Cruz is no stranger to internet porn:
Behold an excerpt from his memoir, A Time for Truth: Reigniting the Promise of America, published by Politico Magazine in 2015.
"This brings me back, finally, to the pornography story. The year I was a clerk for Rehnquist, the Internet was nascent technology. The court was considering one of the first cases challenging the constitutionality of a law passed by Congress to regulate Internet pornography.
Most of the justices were in their 60s or older. Few knew much or anything about the Internet. So the librarians of the court designed a tutorial for them. They set up sessions for two justices at a time and their clerks. As it happened, our Rehnquist group was paired with Justice O'Connor's.
In a small room gathered the chief, O'Connor, and their respective law clerks. The librarians' purpose was to demonstrate to the justices how easy it was to find porn on the Internet.
I remember standing behind the computer, watching the librarian go to a search engine, turn off the filters, and type in the word cantaloupe, though misspelling it slightly. After she pressed 'return,' a slew of hard-core, explicit images showed up on screen.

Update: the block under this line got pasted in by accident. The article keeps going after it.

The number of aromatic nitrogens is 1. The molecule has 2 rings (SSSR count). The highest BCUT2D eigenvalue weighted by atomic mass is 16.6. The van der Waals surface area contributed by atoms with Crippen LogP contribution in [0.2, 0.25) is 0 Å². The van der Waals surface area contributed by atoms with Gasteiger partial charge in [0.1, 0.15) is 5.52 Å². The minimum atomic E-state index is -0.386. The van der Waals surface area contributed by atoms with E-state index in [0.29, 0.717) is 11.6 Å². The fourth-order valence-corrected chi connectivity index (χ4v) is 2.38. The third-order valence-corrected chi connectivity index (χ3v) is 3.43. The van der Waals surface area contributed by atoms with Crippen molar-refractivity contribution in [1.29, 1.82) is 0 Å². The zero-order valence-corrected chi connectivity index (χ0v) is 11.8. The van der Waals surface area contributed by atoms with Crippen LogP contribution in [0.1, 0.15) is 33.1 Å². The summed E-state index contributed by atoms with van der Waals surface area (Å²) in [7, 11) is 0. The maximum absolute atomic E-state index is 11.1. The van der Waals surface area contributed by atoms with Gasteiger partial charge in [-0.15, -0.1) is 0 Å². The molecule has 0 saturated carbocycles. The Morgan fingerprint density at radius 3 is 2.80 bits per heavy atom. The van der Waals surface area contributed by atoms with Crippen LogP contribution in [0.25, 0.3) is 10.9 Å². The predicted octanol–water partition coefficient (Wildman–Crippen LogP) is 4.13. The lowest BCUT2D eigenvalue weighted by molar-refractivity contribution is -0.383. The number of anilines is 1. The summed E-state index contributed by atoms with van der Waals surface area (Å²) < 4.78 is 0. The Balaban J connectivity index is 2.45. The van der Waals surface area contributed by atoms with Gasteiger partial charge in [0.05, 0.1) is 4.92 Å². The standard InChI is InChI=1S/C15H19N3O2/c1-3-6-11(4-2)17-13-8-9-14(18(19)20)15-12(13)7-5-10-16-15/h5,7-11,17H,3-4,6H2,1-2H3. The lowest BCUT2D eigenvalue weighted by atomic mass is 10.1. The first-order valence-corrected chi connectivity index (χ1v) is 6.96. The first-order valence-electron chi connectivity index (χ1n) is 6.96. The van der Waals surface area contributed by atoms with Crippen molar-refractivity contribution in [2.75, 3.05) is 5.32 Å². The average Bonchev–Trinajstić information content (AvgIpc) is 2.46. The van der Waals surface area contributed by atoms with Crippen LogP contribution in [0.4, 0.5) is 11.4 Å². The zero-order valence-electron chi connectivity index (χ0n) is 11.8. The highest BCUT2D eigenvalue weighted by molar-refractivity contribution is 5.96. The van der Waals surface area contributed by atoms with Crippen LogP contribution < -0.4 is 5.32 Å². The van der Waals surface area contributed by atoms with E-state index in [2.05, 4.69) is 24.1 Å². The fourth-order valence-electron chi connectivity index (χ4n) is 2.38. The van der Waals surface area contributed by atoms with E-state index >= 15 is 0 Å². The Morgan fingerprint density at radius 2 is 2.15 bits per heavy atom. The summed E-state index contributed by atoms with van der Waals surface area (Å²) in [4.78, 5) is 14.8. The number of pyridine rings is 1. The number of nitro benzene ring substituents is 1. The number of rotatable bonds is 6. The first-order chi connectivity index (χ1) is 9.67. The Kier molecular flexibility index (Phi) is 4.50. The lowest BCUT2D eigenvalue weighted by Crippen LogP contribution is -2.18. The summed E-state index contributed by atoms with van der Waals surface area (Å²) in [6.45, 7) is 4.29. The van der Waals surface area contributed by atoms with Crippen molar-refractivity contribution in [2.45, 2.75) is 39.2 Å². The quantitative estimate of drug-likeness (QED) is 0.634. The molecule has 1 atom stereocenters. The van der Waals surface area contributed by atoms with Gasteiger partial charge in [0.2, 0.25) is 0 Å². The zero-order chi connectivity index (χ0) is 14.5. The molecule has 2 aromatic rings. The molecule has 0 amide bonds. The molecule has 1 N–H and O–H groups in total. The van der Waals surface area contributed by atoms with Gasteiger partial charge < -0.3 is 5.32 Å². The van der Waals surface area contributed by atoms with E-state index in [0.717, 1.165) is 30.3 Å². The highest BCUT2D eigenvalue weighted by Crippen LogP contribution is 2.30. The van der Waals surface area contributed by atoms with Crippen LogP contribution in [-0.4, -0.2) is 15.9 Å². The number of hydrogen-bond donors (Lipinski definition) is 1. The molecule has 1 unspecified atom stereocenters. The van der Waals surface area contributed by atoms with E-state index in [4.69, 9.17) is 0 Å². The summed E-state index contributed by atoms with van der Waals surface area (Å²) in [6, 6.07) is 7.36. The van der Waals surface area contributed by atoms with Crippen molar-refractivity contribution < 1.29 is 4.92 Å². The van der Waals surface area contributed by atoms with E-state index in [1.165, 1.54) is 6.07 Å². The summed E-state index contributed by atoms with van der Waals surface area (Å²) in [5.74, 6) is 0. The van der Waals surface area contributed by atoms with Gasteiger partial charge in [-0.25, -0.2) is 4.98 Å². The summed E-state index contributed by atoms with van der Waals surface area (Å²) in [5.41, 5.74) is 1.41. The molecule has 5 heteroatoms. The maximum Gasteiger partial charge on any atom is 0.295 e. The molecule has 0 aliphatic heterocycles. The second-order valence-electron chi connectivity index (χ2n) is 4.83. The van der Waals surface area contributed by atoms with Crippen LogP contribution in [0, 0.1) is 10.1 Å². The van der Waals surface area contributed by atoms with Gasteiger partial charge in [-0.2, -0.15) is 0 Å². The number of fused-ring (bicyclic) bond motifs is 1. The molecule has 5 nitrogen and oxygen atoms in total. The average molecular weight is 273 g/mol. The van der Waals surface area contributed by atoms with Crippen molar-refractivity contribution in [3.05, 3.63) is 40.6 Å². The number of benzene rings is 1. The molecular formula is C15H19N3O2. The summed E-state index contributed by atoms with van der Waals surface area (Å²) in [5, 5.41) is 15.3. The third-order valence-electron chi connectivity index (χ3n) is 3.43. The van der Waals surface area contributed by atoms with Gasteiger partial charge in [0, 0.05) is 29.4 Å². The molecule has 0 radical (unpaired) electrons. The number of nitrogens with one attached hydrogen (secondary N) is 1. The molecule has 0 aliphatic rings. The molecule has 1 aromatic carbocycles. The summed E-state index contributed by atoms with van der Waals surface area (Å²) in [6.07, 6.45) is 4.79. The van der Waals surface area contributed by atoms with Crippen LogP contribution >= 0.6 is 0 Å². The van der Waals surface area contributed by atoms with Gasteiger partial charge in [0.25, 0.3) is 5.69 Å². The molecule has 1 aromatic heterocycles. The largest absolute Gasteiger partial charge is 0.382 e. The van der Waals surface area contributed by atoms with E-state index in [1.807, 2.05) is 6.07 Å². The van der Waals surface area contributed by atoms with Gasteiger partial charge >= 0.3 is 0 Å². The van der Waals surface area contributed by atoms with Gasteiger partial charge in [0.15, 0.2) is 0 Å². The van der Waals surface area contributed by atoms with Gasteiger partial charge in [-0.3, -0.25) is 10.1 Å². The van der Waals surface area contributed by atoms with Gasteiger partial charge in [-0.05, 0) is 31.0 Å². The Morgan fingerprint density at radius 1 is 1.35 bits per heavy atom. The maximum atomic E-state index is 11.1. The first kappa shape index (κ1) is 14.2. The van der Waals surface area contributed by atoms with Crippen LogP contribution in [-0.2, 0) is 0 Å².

Here I was, a 26-year-old man looking at explicit porn with Justice Sandra Day O'Connor, who was standing alongside the colleague (my boss) she had once dated in law school. As we watched these graphic pictures fill our screens, wide-eyed, no one said a word. Except for Justice O'Connor, who lowered her head, squinted slightly, and muttered, 'Oh, my.'"
It probably doesn't warrant explaining, but yes, you just read a description of how Cruz showed the Supreme Court how to find porn on the internet. But don't get the wrong idea here; just because he knows how to do it, doesn't mean he publicly endorses it. In fact, he took a pretty damn strong stance against it in 2016.
Also, Cruz's war on masturbation: